I promised, back in August, to come back to a topic that has kept surfacing me over a number of years. When I started the Display Monitor newsletter, back in 1994, the undoubted king of the consumer electronics world was Sony. The company had been one of the great brands that came out of the Japanese quality revolution.
My interest as a youngster was in electronics – especially in audio and I had an uncle that had worked in the RAF as a radio operator and electronics specialist. After a period when he worked in Hong Kong in the 1960s, I remember him telling me that Sony was the best brand to go for in audio.
Of course, the company then built a great display business built on the unique CRT that it had – the Trinitron. I remember reading a book about Trinitron that described how the concept of “one gun, three beams” was decided upon – if I remember correctly, the decision was made because an executive had a tennis court booking and didn’t want to miss it. By accepting that decision, agreement could be reached in time for the match!
Anyway, Sony built a great electronics business and in 1987, Sony bought CBS Records which became Sony Music Entertainment. In 1989, Sony bought Columbia Pictures Entertainment to get into both TV and films as Sony Pictures Entertainment and in 2004 it merged its music business with Bertelsmann to become Sony BMG and eventually bought out Bertelsmann to fold it into Sony Music. The company also has Sony Online Entertainment, and a 50% stake in Sony/ATV Music Publishing and in 2012 added EMI Music Publishing, making it the largest music publisher, globally. It added Gracenote in 2008, although it sold it again in June this year.
Many times, over the years, I have heard Sony executives point out that the ownership and control of content was a key advantage for Sony as a device maker. From an “evidence-based” point of view, it’s hard to see that Sony’s hardware business has actually done well because of this content ownership. Over recent years, there has been a continuous stream of bad financial news from the Sony hardware businesses.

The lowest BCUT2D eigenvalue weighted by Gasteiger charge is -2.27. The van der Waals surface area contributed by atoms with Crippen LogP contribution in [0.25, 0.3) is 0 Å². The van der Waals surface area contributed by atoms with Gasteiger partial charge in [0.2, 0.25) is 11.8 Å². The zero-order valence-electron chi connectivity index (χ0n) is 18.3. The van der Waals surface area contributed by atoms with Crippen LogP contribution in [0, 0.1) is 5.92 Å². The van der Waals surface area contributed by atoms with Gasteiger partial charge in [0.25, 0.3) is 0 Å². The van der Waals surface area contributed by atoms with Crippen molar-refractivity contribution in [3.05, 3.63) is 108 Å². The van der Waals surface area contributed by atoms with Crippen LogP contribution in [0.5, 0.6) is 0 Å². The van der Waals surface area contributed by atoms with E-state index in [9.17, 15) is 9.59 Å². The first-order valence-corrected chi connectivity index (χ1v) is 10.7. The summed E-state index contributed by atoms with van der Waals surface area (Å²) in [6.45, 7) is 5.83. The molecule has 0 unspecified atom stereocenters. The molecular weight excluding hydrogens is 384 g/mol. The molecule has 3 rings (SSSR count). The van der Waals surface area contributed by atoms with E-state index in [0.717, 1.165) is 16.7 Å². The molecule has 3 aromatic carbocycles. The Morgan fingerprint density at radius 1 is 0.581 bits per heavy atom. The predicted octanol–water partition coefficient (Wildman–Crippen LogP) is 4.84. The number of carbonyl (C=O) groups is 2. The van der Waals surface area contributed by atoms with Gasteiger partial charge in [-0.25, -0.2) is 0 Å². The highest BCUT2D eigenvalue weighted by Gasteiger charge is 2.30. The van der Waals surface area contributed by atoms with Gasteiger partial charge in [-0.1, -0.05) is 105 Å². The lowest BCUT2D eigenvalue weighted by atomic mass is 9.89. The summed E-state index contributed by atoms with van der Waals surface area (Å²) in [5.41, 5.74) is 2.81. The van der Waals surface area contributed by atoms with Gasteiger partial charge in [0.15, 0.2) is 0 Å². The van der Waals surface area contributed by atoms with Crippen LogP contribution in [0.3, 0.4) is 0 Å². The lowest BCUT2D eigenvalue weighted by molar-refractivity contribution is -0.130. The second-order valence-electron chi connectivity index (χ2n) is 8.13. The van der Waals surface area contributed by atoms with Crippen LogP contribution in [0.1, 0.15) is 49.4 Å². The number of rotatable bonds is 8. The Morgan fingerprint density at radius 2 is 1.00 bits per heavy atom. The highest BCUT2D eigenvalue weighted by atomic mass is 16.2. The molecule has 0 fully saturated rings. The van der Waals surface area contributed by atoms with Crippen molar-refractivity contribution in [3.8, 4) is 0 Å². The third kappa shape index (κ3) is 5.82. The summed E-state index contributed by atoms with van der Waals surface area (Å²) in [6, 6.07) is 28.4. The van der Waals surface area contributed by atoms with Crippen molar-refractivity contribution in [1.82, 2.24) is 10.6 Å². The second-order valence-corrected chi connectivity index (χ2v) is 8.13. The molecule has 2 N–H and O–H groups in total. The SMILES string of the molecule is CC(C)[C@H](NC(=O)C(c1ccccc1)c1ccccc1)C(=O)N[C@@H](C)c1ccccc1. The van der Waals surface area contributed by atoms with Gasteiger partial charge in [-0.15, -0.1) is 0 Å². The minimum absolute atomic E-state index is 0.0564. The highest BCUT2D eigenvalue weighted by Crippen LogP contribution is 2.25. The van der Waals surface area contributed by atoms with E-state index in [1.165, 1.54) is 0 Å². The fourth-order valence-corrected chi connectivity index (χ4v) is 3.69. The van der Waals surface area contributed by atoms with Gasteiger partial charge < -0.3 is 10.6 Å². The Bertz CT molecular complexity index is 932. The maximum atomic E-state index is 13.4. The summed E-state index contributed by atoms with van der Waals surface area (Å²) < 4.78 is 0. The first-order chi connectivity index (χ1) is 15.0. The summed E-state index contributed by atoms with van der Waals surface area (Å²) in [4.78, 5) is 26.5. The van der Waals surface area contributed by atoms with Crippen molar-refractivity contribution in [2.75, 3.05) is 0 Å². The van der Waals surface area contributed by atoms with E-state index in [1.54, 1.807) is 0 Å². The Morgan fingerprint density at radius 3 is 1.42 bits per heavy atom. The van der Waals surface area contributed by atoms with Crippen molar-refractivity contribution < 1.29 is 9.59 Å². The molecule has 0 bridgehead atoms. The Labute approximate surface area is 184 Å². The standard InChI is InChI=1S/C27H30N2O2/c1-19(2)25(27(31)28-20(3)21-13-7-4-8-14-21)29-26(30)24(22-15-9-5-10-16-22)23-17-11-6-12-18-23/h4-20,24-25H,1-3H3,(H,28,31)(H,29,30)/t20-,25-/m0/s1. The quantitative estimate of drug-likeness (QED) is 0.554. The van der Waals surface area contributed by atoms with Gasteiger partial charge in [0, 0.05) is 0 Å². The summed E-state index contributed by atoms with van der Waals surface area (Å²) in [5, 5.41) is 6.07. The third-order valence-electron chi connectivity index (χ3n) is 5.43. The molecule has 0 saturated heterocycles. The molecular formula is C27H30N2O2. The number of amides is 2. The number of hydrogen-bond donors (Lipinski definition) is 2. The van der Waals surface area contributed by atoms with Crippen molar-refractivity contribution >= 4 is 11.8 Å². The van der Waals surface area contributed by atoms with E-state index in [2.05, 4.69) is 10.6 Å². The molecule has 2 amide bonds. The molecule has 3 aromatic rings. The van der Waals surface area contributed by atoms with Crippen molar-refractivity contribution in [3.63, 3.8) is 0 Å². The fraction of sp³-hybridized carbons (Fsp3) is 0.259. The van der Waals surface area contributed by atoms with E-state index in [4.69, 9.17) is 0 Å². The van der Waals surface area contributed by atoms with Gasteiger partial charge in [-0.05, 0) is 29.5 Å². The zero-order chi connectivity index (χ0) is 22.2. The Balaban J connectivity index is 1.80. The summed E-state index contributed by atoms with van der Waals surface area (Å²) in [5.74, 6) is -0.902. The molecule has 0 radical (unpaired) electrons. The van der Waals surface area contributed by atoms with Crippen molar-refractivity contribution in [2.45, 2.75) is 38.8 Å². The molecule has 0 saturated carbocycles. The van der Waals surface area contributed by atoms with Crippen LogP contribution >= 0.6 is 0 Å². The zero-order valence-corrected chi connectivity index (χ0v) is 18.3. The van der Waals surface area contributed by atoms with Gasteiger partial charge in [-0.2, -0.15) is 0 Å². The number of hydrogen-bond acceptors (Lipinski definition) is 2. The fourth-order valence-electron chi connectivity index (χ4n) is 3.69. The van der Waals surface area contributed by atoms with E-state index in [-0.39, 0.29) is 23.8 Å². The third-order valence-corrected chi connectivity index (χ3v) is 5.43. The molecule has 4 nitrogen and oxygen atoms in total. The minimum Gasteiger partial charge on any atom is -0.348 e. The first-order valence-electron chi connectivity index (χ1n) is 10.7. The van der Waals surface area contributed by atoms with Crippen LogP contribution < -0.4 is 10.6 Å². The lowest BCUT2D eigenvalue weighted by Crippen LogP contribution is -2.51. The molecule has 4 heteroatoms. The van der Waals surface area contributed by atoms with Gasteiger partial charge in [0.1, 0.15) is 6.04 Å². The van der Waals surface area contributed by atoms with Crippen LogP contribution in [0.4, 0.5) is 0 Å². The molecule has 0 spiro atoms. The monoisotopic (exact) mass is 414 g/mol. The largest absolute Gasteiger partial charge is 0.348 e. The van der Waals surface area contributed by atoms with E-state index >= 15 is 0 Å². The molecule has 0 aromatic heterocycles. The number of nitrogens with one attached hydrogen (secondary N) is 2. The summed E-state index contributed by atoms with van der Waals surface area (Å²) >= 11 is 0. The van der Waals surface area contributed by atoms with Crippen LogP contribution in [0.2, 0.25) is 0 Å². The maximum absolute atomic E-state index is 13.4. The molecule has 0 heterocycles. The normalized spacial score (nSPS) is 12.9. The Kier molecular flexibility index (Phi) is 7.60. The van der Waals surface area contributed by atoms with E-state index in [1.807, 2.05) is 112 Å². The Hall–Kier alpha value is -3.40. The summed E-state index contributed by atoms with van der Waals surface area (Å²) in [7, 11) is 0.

(Having said that, the demonstrations of consumer technology prepared by Sony often exploit not only the access to great content that Sony has, but also a deep understanding of how to make that content look really fantastic).
I would argue that, in reality, the interests of content providers and hardware makers are often completely opposed. Hardware device makers want as much content as possible at as low a cost as possible (free is ideal) so that buyers of the hardware can exploit their devices without additional costs. On the other hand, those that have invested in content (whether by developing it or acquiring it at great cost), want to ensure that the generate the revenues that they need.
Let’s take an example. Many DVD players are sold in the market as “region free” – I certainly wouldn’t buy one that wasn’t so equipped. In the past, I wanted to be able to buy DVDs in the US, if I was visiting, and still play them when I got home. Although movie studios and the DVD Copy Control Association insisted on regional control being in DVD players in some regions such as the US, hacks for disabling the controls are widely publicised and retailers are often happy to modify the DVD players for their customers. In fact, the resistance to regional coding meant that the Blu-ray system was much simpler, and Amazon shows that many Blu-rays (although not all) are supplied with no regional encoding. Of course, the development of MP3 players was helped by the release of content through Napster, allofmp3.com and Pirate Bay (which was finally (?) taken down just a couple of weeks ago.
In recent years, Sony has looked as though it is sometimes working against the interests of the buyers of its hardware as it strives to restrict access to some content. I’m thinking here of the infamous “rootkit” episode. Last year, there was concern over possible restrictions on second hand PS4 games. This kind of problem has not surfaced for brands that “only sell the hardware”.
These kinds of move to protect content have not endeared Sony as a brand to those that think that “content wants to be free”. Given the interesting developments in the research on the relationships between brand and religious loyalty, that might be a problem! (and that’s another topic I may come back to!)
Access to content continues to be an enabler for new display technologies. Had there been a lot more compelling S3D content at the quality of Avatar (or the Life of Pi), 3D might have been more widely adopted in the home. There are those that think that the growth of UltraHD TV set share may be limited by a relative lack of content, although I think that the quality of the latest scaling technologies and the fact that, as David Barnes says, for LCD makers “Pixels are free” are more important factors in driving adoption. UltraHD will happen, content or not….